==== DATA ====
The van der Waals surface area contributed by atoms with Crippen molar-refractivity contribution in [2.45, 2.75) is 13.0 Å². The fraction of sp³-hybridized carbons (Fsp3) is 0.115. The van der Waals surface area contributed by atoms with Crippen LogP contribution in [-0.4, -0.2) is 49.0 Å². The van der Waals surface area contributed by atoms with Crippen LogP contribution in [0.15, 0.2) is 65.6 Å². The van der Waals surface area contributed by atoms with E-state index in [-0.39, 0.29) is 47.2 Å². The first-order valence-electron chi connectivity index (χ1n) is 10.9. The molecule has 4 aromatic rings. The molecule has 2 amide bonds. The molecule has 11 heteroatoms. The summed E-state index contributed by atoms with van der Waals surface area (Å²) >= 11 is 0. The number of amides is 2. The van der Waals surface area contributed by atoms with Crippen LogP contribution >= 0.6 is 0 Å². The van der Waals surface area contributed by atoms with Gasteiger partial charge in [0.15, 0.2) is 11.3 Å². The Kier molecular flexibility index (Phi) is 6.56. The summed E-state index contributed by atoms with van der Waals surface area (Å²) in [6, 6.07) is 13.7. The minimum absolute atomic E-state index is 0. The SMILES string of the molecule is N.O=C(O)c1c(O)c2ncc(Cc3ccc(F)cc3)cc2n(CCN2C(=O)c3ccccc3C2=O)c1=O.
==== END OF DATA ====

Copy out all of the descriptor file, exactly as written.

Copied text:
The van der Waals surface area contributed by atoms with Crippen molar-refractivity contribution in [2.45, 2.75) is 13.0 Å². The fraction of sp³-hybridized carbons (Fsp3) is 0.115. The van der Waals surface area contributed by atoms with Crippen LogP contribution in [-0.4, -0.2) is 49.0 Å². The van der Waals surface area contributed by atoms with Crippen LogP contribution in [0.15, 0.2) is 65.6 Å². The van der Waals surface area contributed by atoms with E-state index in [-0.39, 0.29) is 47.2 Å². The first-order valence-electron chi connectivity index (χ1n) is 10.9. The molecule has 4 aromatic rings. The molecule has 2 amide bonds. The molecule has 11 heteroatoms. The summed E-state index contributed by atoms with van der Waals surface area (Å²) >= 11 is 0. The number of amides is 2. The van der Waals surface area contributed by atoms with Crippen LogP contribution >= 0.6 is 0 Å². The van der Waals surface area contributed by atoms with Gasteiger partial charge in [0.15, 0.2) is 11.3 Å². The Kier molecular flexibility index (Phi) is 6.56. The summed E-state index contributed by atoms with van der Waals surface area (Å²) in [6, 6.07) is 13.7. The minimum absolute atomic E-state index is 0. The SMILES string of the molecule is N.O=C(O)c1c(O)c2ncc(Cc3ccc(F)cc3)cc2n(CCN2C(=O)c3ccccc3C2=O)c1=O.